• nausea

• nervousness

• overthinking

• panic attacks

• restlessness

• rumination

• second-guessing

• sleep disturbance

• social avoidance

• sweating

• tight chest

• trembling

The ways that stress may manifest in an individual’s behaviour are extraordinary, and the preceding list is far from exhaustive. You may also have your own suggestions to add.

Why is it that some individuals are very prone to stress reactions, yet others seem to sail through life with hardly a care in the world? While reactions and responses are likely greatly influenced by your upbringing, your own attitude and your sense of your ability to ‘control’ situations where stress may manifest are also vitally important.

Certain low levels of stress can actually create responses that are positive (eustress). In my time working with elite athletes, I have learnt that performance is best during an optimal level of arousal or nervousness —this leads to better focus and application to the task at hand.

Psychologists have also suggested that a small dose of stress can be a positive thing, whereby those who live and cope with small amounts of stress develop healthier habits such as avoiding excessive alcohol or other unhealthy choices such as smoking. When combined with a positive attitude towards life and high degree of emotional awareness, these traits contribute to healthy longevity.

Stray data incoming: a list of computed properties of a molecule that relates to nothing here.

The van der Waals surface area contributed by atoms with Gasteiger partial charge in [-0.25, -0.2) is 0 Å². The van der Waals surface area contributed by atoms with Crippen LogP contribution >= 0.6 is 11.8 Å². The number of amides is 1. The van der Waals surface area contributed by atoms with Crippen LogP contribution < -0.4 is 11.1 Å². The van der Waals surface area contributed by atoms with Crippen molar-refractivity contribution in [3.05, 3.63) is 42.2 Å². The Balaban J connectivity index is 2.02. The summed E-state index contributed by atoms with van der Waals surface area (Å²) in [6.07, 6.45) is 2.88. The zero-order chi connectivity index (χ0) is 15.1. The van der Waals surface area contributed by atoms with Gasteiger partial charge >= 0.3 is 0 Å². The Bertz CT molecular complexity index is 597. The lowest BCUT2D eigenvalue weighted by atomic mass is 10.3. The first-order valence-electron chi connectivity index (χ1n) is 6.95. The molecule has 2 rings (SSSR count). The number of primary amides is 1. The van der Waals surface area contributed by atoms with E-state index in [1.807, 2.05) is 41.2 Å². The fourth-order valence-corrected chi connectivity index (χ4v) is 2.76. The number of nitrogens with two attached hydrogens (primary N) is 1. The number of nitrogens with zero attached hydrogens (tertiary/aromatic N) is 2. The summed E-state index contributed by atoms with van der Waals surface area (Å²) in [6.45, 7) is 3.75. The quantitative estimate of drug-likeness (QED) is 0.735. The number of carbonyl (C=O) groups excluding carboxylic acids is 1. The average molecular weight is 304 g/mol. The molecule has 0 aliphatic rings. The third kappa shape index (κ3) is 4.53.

Dealing with stress

Learning strategies to help with stress is extremely important. This might include taking a step back to look at the bigger picture in any tough situation, rather than getting buried in small issues and frustrations. Other useful strategies for ‘in the moment’ relief include breathing techniques, a short meditation and developing an ability to focus on something more important than the current stress situation. Even a brief 10-minute walk around the block can allow you to refocus.

This is not to say that you should ignore a circumstance where action is required to deal with an obstruction or negative event in your life. I am simply advocating having the tools available to know when a stressful situation is potentially presenting itself and how you will need to deal with it. Life stress does lead to many individuals gaining the resources required, often through trial and error and the experience of the negative outcomes from their past.